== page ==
Norwich City will hope actions talk louder than words

If talking a good game counted for anything, then Swansea City would already have three points in the bag from Saturday’s televised Championship clash with fellow promotion contenders Norwich City.

Not a day has passed since the 2-1 defeat at relegation-threatened Preston without one or other of the Swans’ key men forecasting that things will be much better against the Canaries.

Brendan Rodgers’ side, who slipped to fourth place by losing at Deepdale and trail City by four points with seven games to go, will take comfort from two factors. They have won more head-to-head games between the Championship’s current top seven than any of their rivals – though it must be said that they were beaten at both Queens Park Rangers and Norwich, and lost at home to Cardiff – and they have conceded just nine goals in 19 home games.

But whether they can justify their own pre-match confidence against a team beaten only twice in 25 league games, only Saturday’s 90 minutes will tell.

Rodgers has called on his players to recapture their “ruthless simplicity” to stay in contention for automatic promotion.


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He said this week: “I felt for the supporters after Preston. We had a wonderful turn-out up there and we didn’t give them the result they wanted.

“But they can rest assured that our motivation will be renewed for Norwich. We will get the smile back on the players’ faces and then we will look to win the game.

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“Some of our performances this season, especially at home, have been magnificent.”

His players have not been slow to echo that view and endorse Swansea’s promotion credentials.

After finishing eighth, then seventh, in the Championship in the past two seasons, goalkeeper Dorus De Vries is as keen as anyone not to miss out again.

“We have fallen just short in the last few seasons – it was difficult to take because we were so close, so we don’t want that to happen again,” he said.

“But this group, with the way we play football, deserves Premier League football.”

Defender Ashley Williams argued: “Norwich is the perfect game for us. After the disappointment at Preston we need a big one. We always tend to turn up for those big ones and it’s a perfect game for us to bounce back and show everyone we are still involved.”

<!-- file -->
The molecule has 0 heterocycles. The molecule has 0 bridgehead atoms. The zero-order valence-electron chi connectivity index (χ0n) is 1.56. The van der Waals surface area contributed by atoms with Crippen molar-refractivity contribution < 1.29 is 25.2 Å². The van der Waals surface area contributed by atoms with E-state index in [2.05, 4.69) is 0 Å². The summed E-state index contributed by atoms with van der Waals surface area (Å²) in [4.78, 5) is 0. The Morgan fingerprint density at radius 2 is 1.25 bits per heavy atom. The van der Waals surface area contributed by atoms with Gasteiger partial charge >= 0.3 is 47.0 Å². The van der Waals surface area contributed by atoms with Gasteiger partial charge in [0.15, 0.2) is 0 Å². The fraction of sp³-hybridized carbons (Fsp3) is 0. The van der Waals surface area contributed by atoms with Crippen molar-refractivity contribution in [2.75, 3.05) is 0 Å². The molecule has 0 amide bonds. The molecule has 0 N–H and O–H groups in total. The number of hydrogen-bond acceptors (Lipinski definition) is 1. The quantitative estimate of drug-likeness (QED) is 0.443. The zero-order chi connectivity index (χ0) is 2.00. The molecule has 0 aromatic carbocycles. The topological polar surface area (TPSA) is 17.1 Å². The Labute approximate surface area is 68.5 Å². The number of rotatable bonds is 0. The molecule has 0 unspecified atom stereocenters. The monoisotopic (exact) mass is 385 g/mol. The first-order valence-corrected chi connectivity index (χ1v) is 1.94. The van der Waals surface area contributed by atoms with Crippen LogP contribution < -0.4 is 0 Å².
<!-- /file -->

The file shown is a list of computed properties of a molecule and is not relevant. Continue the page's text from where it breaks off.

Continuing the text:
Fellow defender Alan Tate supported that view and added: “There are 21 points to play for and we are capable of winning all of them.”

And Spanish midfielder Andrea Orlandi, once of Barcelona – now there’s a coincidence – reminded fans that Rodgers had told his players before the season that they were sure to make at least the play-offs.

“We lost to Preston last week but we will be a different side against Norwich,” he predicted.

“We are always confident and hard to beat at home. We tend to play better against the better teams – we play our style and at our standards. We are not over-confident, but I believe we will be back on track against Norwich.”

Now, four different players boldly talking up their chances to the local media in the build-up to such a big game would probably cause palpitations at Carrow Road, where the manager and players are seldom made available for interview outside the standard pre-match and post-match conferences – except through the club’s official channels, as in the case of this week’s website appearances by new signing Dani Pacheco and skipper Grant Holt.

Though members of the club’s most successful teams of the not too distant past were certainly not sheltered from the media spotlight – far from it – the current administration believes that actions speak louder than words, a fact they hope to demonstrate once again at the Liberty Stadium on Saturday night, while one or two Swans run the risk of having to eat theirs.

• Not Championship business, but what a shameful whitewash job Gary Lineker and, especially, Alan Shearer tried to perform on Wayne Rooney’s latest aberration in front of the cameras.

Rooney’s “apology” – and one wonders who wrote that – after his foul-mouthed outburst at West Ham was deemed by the former England pair, discussing it on BBC Match of the Day, to be contrite enough to forget the whole incident and move on.

Manchester United team-mate Rio Ferdinand joined the apologists when he said: “We should follow him as a footballer rather than keep lynching him for a lot of the stuff that goes on,” he said. “Wayne Rooney swearing on TV, as much as I don’t condone it, is not front page news.”

Very sorry, but it certainly is back page news and a pretty dreadful example to set to thousands of youngsters who wear replica shirts that bear Rooney’s name.

The FA were, thank goodness, not so forgiving and have turned down his appeal against a two-match ban. Just a pity it didn’t come into force in time for Wednesday’s Champions League game at Chelsea.

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